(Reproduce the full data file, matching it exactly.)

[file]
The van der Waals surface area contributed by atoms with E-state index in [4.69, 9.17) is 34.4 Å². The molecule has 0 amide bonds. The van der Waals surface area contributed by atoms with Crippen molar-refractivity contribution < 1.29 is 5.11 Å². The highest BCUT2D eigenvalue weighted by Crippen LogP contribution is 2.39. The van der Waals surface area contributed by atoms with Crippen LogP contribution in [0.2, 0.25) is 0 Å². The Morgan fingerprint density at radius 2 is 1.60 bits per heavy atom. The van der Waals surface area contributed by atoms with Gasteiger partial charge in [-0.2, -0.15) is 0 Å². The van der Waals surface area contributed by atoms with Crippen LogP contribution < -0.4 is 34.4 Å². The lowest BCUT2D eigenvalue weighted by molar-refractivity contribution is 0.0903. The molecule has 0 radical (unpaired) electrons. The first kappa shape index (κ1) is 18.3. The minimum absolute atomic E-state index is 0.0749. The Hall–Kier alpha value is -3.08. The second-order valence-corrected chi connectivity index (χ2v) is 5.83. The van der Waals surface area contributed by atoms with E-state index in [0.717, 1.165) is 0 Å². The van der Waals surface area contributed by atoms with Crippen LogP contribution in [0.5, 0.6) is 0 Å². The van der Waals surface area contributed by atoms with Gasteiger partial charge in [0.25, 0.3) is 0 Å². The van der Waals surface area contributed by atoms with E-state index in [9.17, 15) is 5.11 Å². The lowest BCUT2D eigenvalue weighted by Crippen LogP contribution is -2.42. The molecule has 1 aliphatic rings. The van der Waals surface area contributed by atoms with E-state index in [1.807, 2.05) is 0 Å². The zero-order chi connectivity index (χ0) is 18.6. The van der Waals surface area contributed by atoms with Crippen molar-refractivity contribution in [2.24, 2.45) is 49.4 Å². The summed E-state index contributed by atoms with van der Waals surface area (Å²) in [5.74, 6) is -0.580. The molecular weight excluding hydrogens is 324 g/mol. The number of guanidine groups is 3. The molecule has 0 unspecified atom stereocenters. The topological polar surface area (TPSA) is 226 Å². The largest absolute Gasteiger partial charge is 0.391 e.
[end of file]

The van der Waals surface area contributed by atoms with E-state index in [4.69, 9.17) is 34.4 Å². The molecule has 0 amide bonds. The van der Waals surface area contributed by atoms with Crippen molar-refractivity contribution < 1.29 is 5.11 Å². The highest BCUT2D eigenvalue weighted by Crippen LogP contribution is 2.39. The van der Waals surface area contributed by atoms with Crippen LogP contribution in [0.2, 0.25) is 0 Å². The Morgan fingerprint density at radius 2 is 1.60 bits per heavy atom. The van der Waals surface area contributed by atoms with Gasteiger partial charge in [-0.2, -0.15) is 0 Å². The van der Waals surface area contributed by atoms with Crippen LogP contribution < -0.4 is 34.4 Å². The lowest BCUT2D eigenvalue weighted by molar-refractivity contribution is 0.0903. The molecule has 0 radical (unpaired) electrons. The first kappa shape index (κ1) is 18.3. The minimum absolute atomic E-state index is 0.0749. The Hall–Kier alpha value is -3.08. The second-order valence-corrected chi connectivity index (χ2v) is 5.83. The van der Waals surface area contributed by atoms with E-state index in [0.717, 1.165) is 0 Å². The van der Waals surface area contributed by atoms with Crippen LogP contribution in [0.5, 0.6) is 0 Å². The van der Waals surface area contributed by atoms with Gasteiger partial charge in [0.25, 0.3) is 0 Å². The van der Waals surface area contributed by atoms with E-state index in [9.17, 15) is 5.11 Å². The lowest BCUT2D eigenvalue weighted by Crippen LogP contribution is -2.42. The molecule has 1 aliphatic rings. The van der Waals surface area contributed by atoms with E-state index in [1.807, 2.05) is 0 Å². The zero-order chi connectivity index (χ0) is 18.6. The van der Waals surface area contributed by atoms with Crippen molar-refractivity contribution in [2.24, 2.45) is 49.4 Å². The summed E-state index contributed by atoms with van der Waals surface area (Å²) in [5.74, 6) is -0.580. The molecular weight excluding hydrogens is 324 g/mol. The number of guanidine groups is 3. The molecule has 0 unspecified atom stereocenters. The topological polar surface area (TPSA) is 226 Å². The largest absolute Gasteiger partial charge is 0.391 e.